DALLAS (CN) - Texas rock band This Will Destroy You sued the Christian evangelical campaign I Am Second, accusing it of using the band's music without permission in a TV ad campaign.
Band members Jeremy Galindo, Christopher King and Raymond Brown sued E3 Partners Ministry, Audio Post Group LP, musician Brad Dale and ad firm Ditore-Meo Entertainment Co., in Federal Court.
They band claims defendant nonprofit ministry is behind the as campaign, which features video clips of celebrities sitting in a white chair in a dark space, telling stories of adversity and triumph through their faith.
The plaintiffs claim E3 has annual revenue of more than $17 million and that the ad campaign has received more than 1.5 billion media impressions worldwide.
"Defendants did not seek, much less pay for, licenses from plaintiffs," the lawsuit states. "Instead, they appropriated plaintiffs' works, in whole, made them available to the world on the Internet, and sold videos using them through both online and brick-and-mortar retailers. To this day, despite e3's extraordinary economic performance, defendants have paid nothing to plaintiffs for such uses or sales, which are ongoing."
The plaintiffs say defendant Dale works for sound recording firm Dallas Audio Post, which works on the campaign with defendant Ditore-Meo. They claim Dale is familiar with their work because played in a band that opened for We Will Destroy You.'
"Dale is definitely familiar with the band and its music," the complaint states. "He claims to have performed 'original music composition for the "I Am Second" campaign.' Dallas Audio Post, for its part, claims to have performed the 'sound design,' 'musical score' and 'final mix' of the campaign for its client, Ditore-Meo."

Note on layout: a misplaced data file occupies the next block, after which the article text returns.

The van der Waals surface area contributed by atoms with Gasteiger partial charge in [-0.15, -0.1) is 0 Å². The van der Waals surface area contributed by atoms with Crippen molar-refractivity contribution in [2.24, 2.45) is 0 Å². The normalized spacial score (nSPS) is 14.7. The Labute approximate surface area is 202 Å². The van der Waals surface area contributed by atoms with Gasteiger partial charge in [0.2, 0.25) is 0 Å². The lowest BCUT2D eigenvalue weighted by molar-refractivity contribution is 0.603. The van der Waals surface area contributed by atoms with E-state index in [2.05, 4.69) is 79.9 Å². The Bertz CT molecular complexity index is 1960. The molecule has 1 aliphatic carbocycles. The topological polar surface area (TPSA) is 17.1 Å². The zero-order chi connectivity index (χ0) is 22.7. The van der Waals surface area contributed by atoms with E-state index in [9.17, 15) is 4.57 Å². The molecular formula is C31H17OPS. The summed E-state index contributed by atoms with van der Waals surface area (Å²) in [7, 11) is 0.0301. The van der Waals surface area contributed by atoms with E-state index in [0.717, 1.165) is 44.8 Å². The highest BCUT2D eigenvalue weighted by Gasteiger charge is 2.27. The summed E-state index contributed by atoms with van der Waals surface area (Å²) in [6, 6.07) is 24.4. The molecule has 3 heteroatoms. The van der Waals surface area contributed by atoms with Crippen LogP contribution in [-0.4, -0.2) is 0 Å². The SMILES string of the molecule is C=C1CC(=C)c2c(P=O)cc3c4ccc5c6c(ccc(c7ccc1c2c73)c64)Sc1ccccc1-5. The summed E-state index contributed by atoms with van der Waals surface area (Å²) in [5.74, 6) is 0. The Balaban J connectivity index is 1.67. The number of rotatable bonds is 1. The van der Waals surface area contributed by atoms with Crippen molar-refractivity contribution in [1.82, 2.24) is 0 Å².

The plaintiffs claim 10 videos produced by the defendants use their band's recordings or "sound-alike" versions, without authorization. The videos feature Daytona 500 winner Darryl Waltrip, Los Angeles Angels outfielder Josh Hamilton, former Indianapolis Colts coach Tony Dungy and actress Janine Turner, among others.
None of the celebrities are parties to the complaint.
E3 did not immediately respond to a request for comment.
Based in San Marcos, Texas, This Will Destroy You says its instrumental music is "cinematic-feeling," hence its appeal as background music.
The band claims it earns "tens of thousands of dollars in licensing revenue" for limited uses of its songs, which it has have been featured in Olympic, Super Bowl and Academy Award broadcasts.
They seek damages for copyright infringement.
They are represented by David Lein with Graves Dougherty in Austin.
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